I’ve had “Oreo cupcakes” written on my to-bake list for quite awhile. I’d been eyeing this recipe on Baking Bites that looked pretty straightforward to veganize, and I finally made them last week. For a couple reasons, though, I made another batch this week, using a different recipe. First of all, I still had most of a package of Hydrox left (hell yeah, Hydrox! How old school am I?) and wanted to prevent myself from snacking on them. Secondly, there was something about the cupcakes in this first batch that wasn’t, well, cupcakey. The batter was super-thick, and they came out dense and almost muffin-like in texture. Don’t get me wrong—they were absolutely delicious, and the Oreo/Hydrox flavor came through brilliantly, giving them a kind of creamy mouthfeel—but I wanted try a more cupcakey recipe. The second batch tasted so different from this one that it deserves its own post (so stay tuned!), but both versions are definitely worth sharing, and making.
1 cup + 2T whole wheat pastry flour
1 tsp baking powder
1/8 tsp salt
3/4 cup sugar
1/4 cup (1/2 stick) Earth Balance
1 tsp vanilla
1 Ener-G egg
1/4 cup + 2T soymilk
8 Oreos/Hydrox/Newman O’s
Preheat the oven to 350 degrees. Line 10 cups of a 12-cup muffin tin with paper liners (or just grease with cooking spray—I found out this recipe doesn’t really require the paper cups). In a medium bowl, combine the flour, baking powder, and salt. In a large bowl, cream together the sugar and the Earth Balance until light and fluffy.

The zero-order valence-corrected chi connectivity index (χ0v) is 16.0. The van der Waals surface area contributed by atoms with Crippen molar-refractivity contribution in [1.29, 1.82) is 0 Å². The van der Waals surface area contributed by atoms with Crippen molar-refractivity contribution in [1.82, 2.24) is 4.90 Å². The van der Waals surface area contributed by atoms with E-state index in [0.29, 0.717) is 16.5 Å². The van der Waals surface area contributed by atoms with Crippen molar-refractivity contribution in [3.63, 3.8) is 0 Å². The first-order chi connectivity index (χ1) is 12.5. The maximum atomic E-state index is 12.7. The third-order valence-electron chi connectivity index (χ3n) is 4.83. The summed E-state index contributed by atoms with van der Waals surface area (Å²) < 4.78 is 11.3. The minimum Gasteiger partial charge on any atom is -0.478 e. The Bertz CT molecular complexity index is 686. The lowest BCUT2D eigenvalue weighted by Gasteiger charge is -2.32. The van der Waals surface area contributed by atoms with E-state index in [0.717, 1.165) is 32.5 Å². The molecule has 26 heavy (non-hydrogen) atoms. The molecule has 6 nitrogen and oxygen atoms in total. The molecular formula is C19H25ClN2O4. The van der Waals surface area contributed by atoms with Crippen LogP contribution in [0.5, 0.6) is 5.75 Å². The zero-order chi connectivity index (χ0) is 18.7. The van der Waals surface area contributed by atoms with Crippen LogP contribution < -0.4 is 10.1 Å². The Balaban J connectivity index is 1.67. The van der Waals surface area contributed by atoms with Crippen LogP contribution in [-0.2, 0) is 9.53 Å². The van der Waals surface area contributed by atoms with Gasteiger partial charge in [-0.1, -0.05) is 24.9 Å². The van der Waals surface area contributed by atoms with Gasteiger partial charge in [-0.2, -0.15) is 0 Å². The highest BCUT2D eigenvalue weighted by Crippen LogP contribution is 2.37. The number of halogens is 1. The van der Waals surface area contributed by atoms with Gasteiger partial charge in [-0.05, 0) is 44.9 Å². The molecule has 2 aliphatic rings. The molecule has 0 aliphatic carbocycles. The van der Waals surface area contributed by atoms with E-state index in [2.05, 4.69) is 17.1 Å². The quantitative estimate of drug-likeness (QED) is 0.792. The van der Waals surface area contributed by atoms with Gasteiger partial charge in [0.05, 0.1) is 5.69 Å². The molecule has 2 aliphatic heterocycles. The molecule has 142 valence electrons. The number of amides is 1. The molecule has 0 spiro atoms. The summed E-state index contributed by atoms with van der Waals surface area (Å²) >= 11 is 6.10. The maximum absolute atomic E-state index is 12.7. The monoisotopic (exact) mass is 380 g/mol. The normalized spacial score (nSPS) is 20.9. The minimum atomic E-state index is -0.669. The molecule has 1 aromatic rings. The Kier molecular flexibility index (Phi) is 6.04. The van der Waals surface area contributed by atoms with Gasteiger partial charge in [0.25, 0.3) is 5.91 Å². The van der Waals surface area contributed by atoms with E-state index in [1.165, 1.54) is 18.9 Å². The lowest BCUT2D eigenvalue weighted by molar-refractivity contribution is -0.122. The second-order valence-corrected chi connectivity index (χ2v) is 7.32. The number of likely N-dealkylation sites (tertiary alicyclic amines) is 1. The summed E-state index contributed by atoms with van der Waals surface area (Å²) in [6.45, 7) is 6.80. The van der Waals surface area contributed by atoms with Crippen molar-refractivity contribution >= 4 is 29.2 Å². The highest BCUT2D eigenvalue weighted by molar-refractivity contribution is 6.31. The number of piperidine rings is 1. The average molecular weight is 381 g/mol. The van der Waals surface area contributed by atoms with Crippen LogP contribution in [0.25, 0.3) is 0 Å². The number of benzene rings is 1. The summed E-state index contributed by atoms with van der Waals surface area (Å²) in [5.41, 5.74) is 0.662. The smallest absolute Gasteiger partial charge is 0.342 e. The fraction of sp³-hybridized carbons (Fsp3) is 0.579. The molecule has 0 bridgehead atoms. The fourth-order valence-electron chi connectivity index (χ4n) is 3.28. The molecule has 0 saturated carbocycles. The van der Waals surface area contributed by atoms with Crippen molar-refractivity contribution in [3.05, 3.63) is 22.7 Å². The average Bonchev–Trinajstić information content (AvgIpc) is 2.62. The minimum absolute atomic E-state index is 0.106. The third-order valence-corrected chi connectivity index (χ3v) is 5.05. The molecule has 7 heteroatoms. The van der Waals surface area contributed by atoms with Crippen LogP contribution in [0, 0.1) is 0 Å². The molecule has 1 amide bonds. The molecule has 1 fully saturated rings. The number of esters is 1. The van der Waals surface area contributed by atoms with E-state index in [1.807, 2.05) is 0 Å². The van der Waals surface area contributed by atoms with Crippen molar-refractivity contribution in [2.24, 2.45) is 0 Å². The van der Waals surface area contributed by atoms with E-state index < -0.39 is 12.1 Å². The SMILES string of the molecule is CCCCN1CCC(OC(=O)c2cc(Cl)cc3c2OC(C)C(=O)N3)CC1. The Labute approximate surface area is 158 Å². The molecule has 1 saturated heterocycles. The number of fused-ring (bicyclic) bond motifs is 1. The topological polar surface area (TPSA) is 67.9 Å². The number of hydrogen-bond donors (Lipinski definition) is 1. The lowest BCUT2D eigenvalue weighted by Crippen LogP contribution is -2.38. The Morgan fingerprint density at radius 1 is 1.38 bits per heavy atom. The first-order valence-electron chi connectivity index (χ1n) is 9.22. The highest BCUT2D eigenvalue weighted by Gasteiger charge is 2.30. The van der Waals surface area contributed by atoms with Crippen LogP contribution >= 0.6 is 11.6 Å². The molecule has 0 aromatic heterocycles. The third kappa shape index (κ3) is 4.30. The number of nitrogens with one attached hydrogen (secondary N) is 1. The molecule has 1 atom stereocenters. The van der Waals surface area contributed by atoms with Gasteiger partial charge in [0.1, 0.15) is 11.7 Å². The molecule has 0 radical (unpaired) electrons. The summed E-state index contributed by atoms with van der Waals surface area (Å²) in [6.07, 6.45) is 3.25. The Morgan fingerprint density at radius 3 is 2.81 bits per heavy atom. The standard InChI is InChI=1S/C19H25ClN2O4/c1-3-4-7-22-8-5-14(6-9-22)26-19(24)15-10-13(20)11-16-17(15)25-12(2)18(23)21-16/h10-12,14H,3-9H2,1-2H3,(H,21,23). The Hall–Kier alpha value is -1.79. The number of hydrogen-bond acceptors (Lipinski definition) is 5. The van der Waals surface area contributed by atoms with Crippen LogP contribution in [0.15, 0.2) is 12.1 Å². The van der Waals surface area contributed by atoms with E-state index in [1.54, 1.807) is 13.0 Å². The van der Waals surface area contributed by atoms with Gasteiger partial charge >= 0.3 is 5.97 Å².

Beat in the vanilla, then beat in the Ener-G egg. Working in 4 or 5 batches, alternately add the flour mixture and the soymilk to the sugar mixture, keeping the mixer on low speed, until just combined.
Put the Oreos/Hydrox/Newman O’s in a small ziploc bag and crush with a rolling pin. (Some of these types of cookies are vegan, some aren’t quite, so seek out the fully vegan ones if it’s important to you.) It’s ok if there are some medium-sized chunks left, but you want most of it to be crumbly.
Stir the crushed cookies into the batter.
Spoon the batter evenly into the muffin tin, filling each about 2/3 full. This batter was so thick that I actually used an ice cream scoop to spoon it in. It was not enough for 12 cupcakes, as I had expected, so I only made 10. If I were to do it again, though, I’d make just 8, because even the 10 were very small. But oh well, it’s not like portion control is a bad thing.
(Does that not look like little scoops of cookies ‘n cream ice cream?) Bake for 15-18 minutes, until a toothpick comes out clean besides maybe a few chocolate cookie crumbs.
Let cool in the pan for a few minutes, then cool completely on a wire rack.
The muffiny texture of these cupcakes actually serves them well. They’re sweet enough that they don’t really need frosting; a simple glaze (with some finely crushed Oreos mixed in) will do. The filling from the cookies dissolves into the cakes as they bake, but stays very detectable, rendering each bite melt-in-your-mouth creamy. The puzzling consistency of these cupcakes is actually the most enjoyable part, and it puts them in a class all their own.
Yield: 10 cupcakes. Per cupcake: 200 calories, 7g fat (2g sat), 33g carbs, 2g fiber, 3g protein.